Imagine lining up at the beginning of a marathon and, piled on top of your usual stomach-churning nervousness is the knowledge that, if you’re discovered running the race, you’ll be chucked off the course.
This is the reality that Roberta “Bobbi” Gibb faced at the beginning of the 1966 Boston Marathon, as she loitered near the starting pen in her baggy jumper, hood pulled up over her blonde hair. And her offense? Not being a man.
Because in 1966 women were still not allowed to run the marathon. They, in fact, were not officially allowed to run any event over 1.5 miles because – guess what? Their wombs might fall out. Remember that fun fact when you watch five-time Olympian Jo Pavey compete for a World Champs place in the London Marathon next month, or read about the achievements of record-breaking ultra marathoner Lizzy Hawker, or turn on the TV to see the female Kenyan elites battle it out at the Berlin Marathon in September.
Gibb’s race in Boston has become the stuff of running legend: how she disguised herself in a baggy hoodie and hid in some bushes close to the starting pen before sneaking into the middle of the pack; how the men running alongside her, delighted, promised to block anyone who tried to hustle her off; how Bostonians caught wind of her daring and came out to cheer her on; how by the time she crossed the finish line, 3 hours and 21 minutes later, she was a celebrity and a feminist champion.
By completing the marathon Gibb proved to the world what she already knew; that women had strength and then some, and the men who sought to “protect” the weaker sex were about to be shown just what they could achieve. Not only did she beat more than half of the field that day, but she did it in ill-fitting (men’s) trainers, and (thanks to a total lack of coaching) without realising that she was meant to drink water through the race. Her training was about as low-tech as it comes, even for the 60s. She says that she just “loved to run”, and so that’s what she did, for miles and miles through the woods in Massachusetts.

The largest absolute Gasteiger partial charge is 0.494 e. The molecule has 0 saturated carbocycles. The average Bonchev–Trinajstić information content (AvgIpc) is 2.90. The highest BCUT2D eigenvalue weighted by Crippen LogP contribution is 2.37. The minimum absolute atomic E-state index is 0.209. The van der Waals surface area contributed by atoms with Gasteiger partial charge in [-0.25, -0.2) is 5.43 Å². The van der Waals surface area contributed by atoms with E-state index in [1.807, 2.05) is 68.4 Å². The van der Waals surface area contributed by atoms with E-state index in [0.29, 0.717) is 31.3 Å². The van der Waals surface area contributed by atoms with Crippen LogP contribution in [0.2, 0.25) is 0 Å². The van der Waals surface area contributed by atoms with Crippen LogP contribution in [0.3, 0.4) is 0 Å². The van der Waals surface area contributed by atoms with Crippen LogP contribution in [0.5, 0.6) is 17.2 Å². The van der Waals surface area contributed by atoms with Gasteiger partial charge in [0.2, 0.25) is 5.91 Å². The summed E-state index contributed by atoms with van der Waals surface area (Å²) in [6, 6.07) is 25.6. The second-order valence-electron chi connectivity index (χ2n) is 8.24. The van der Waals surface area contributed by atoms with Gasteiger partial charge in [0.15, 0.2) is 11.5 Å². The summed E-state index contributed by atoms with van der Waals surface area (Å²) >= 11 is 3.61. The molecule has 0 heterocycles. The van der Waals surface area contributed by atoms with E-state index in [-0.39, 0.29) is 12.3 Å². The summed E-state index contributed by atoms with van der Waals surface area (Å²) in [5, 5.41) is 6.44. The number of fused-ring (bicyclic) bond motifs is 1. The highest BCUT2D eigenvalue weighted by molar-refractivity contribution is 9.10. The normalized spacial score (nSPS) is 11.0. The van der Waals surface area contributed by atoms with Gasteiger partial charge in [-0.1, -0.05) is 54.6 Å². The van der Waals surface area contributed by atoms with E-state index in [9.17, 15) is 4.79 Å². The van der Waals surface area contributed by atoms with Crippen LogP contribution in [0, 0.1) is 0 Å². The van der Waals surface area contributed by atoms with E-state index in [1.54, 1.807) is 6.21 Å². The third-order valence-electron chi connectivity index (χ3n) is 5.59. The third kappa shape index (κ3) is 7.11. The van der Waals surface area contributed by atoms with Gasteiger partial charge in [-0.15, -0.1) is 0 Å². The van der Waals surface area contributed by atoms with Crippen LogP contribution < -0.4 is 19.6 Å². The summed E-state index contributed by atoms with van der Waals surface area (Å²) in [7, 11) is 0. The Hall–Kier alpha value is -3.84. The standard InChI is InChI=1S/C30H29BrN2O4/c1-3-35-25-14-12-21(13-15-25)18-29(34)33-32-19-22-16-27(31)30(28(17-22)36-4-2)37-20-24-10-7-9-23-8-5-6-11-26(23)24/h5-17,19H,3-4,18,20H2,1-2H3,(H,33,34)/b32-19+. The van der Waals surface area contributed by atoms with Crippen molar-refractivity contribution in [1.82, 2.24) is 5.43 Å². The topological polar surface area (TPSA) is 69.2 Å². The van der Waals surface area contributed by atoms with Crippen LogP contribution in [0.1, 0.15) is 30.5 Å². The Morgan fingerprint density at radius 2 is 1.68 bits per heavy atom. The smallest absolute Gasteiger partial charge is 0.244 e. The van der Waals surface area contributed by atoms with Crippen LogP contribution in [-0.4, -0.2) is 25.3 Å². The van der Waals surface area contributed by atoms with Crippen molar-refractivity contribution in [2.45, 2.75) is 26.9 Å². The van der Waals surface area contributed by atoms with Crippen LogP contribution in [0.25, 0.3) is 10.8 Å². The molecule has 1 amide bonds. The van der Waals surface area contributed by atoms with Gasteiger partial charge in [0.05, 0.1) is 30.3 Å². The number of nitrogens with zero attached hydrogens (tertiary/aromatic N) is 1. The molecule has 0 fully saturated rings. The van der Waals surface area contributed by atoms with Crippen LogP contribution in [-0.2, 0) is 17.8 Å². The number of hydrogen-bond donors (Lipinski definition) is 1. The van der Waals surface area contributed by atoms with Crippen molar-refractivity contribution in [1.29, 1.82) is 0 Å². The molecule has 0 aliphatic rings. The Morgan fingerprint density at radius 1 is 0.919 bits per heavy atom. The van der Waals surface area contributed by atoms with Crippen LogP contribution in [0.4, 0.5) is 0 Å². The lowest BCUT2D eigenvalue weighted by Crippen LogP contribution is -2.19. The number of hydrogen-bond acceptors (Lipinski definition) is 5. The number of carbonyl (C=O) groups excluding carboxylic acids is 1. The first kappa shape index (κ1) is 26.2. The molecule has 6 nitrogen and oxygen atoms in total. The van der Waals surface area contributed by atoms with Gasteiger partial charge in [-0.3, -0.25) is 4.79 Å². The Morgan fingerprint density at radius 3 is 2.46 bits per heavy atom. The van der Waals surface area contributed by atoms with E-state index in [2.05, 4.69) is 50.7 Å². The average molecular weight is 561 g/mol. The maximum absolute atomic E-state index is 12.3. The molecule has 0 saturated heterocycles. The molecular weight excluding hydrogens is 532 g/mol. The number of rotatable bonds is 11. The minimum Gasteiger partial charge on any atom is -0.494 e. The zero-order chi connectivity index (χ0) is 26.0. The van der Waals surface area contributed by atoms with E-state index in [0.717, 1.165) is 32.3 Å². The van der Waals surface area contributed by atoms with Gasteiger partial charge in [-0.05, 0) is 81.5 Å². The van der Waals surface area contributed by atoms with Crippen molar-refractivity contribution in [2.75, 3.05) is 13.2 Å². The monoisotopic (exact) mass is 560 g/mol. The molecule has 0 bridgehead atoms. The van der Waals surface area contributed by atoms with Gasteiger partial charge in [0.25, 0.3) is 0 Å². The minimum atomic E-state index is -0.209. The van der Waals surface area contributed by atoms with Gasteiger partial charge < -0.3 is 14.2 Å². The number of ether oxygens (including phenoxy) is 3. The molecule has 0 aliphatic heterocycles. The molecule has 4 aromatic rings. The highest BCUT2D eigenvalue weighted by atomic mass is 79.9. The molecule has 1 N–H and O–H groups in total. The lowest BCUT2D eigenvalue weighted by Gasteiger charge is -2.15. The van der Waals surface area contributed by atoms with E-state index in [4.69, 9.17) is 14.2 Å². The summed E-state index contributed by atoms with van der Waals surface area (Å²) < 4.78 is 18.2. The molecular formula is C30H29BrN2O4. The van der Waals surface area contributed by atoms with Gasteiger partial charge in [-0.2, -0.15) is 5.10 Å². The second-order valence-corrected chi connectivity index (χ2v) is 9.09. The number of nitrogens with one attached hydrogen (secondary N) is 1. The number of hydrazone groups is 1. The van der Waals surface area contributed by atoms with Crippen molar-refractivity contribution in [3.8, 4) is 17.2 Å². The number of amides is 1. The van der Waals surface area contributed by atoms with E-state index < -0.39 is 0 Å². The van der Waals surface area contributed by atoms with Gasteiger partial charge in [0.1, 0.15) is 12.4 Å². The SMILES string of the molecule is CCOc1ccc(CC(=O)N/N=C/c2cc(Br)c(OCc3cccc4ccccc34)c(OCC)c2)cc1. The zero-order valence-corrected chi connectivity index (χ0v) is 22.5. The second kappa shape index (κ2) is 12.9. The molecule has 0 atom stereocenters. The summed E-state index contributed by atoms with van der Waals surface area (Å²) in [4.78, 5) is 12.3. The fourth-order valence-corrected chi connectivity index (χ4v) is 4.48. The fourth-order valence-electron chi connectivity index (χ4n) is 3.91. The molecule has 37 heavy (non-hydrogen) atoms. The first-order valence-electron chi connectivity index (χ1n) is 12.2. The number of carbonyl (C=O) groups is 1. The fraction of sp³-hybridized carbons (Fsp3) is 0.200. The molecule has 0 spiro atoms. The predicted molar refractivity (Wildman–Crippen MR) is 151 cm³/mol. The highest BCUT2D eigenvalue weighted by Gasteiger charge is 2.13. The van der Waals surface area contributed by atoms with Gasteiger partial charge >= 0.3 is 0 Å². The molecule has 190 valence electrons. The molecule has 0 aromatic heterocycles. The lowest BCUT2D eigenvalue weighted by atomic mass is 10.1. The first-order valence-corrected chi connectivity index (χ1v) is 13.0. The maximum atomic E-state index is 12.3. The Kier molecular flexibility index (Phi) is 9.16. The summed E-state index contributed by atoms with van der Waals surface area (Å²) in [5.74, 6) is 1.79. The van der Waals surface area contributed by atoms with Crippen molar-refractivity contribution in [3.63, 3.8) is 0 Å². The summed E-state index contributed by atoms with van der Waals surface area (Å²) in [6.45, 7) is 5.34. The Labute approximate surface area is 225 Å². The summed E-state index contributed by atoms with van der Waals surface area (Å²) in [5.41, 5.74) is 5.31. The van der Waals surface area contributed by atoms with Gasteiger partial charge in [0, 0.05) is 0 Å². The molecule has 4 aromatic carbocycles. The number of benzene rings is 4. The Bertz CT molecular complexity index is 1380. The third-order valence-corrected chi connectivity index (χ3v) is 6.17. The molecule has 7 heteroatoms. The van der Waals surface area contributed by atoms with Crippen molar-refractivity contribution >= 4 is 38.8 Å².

For her, it was “sort of a spiritual thing. […] I could get away from society and its rigid ideals.” She was struck by how miserable the women she knew were, housewives who self-medicated to deal with their lack of free will, hemmed in by restrictive laws and morality of the day. Gibb’s means of escape opened the gates for thousands of other women to find their own freedom through running.
Boston finally allowed women to enter in 1972, although both Bobbi and others continued to run the race in the 5 years between, refusing to be left watching behind the barriers.
Over 50 years on, most of us couldn’t imagine dealing with the wilful, blatant prejudice that Gibb and her contemporaries faced, but as a women, your luck still depends on where you were born. Only under the threat of boycott did Saudi Arabia finally send two female athletes to the Olympics in 2012, and that isn’t reflective of a more relaxed attitude in the extremely conservative country.
So the next time you line up at the start of race, butterflies storming in your stomach, take a moment to think of Gibb and the other women like her, who all forged a path so that we can take our opportunities, and our freedom, for granted.